Cyclothymia - This is an affective mental disorder characterized by mood swings and which is very close to vague dysthymia, as well as hyperthymia with episodes of hypomania. Pathological changes in mood occur as a separate or dual episodes, separated by mental health states or their alternation, are characteristic of cyclothymia. This mental disorder is characteristic of a young age, and often turns into a protracted chronic course.

Cyclothmy usually manifests itself in spring or autumn. The duration of the individual phases of the disease reaches six months. Women get sick more often than men because of their tendency to melancholy. 25% of all ill people have only one phase of the disease.

Cyclothation, as a term, was often used to describe bipolar disorder, and in the traditional medical classification it was considered as one of the unexpressed variants of the cyclofrenia class.

In comparison, it is noted that the prevalence of cyclothymia is significantly higher than the psychotic affective disorders. But nevertheless, it is necessary to take into account that at the first signs of depression, up to 50% of the patients turn for help, 60% of which are treated by general practitioners, and the second half of people want to hide the symptoms of depression.

Hypomania in cyclothymia is often not perceived by people as a disease, especially if it is approaching hyperthymia. Much less often these states are in the field of view of psychiatric specialists. In this regard, a significant portion of patients are not diagnosed. Therefore, the real prevalence of cyclothymia is significantly higher than the figures given.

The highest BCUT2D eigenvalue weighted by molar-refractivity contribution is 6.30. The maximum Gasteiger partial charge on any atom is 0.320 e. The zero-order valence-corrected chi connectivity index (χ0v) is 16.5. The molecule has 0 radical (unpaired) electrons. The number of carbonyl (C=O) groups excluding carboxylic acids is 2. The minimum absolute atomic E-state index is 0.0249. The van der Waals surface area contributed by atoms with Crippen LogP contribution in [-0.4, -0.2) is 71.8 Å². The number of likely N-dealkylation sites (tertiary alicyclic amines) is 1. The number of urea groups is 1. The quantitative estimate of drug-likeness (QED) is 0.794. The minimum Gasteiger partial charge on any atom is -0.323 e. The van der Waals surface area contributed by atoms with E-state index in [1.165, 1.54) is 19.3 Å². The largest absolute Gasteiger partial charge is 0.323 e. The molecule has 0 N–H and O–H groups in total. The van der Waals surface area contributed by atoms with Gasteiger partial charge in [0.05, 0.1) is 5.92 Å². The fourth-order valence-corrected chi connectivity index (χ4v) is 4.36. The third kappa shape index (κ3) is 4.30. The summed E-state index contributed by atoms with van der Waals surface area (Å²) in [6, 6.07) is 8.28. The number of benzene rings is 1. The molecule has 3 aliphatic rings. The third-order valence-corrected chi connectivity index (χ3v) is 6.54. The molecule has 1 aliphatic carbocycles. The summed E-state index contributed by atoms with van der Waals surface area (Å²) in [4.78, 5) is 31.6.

Cyclothymia includes cycloid personality disorders. German psychiatry refers to the disease all diseases of a manic-depressive nature, independent of the severity and the specific form of the disorder.

The term cyclothymia was proposed by K. Calbaum in 1882. Diseases of a neuropsychic tone with periods of fluctuations of unsharp excitement with weak pronounced depression were referred to this term. After Kraepelin attributed manic-depressive psychosis to the nosological unit, cyclotime was transferred to the central core of endogenous affective diseases. Further, non-psychotic and psychotic forms of bipolar disorder joined the disease.

Cyclothymia causes

In patients with mood changes are not associated with external circumstances, however, individual episodes are caused by psychogenic, which refers to stressful situations. In general, a predisposition to this disease is inherited.

Cyclothymia is often noted in relatives of patients with bipolar psychosis, which can later lead to bipolar disorder or to cyclic depression with its varieties.

Cyclothymia and its causes are not fully understood, but there remains an increased risk of occurrence due to genetic factors. In this case, there is not just one gene that would be responsible for the occurrence of cyclothymia.

The classification of cyclothymia includes the following types of depression: apathetic, vital, anesthetic.

Hypomaniac phases are marked, both erased and approaching hyperthymia, and differ in psychopathological, vital features, and also stand out in the somatopsychic and personal sphere.

Cyclothymia symptoms

Symptoms of cyclothymia have much in common with signs of bipolar disorder, but they are less pronounced. Often the patient is prone to depression (phases of depression) which is then replaced by an upbeat mood (hypomania or hyperthymia). If there are episodes of mania or clinical depression, the diagnosis of cyclothymia is not considered.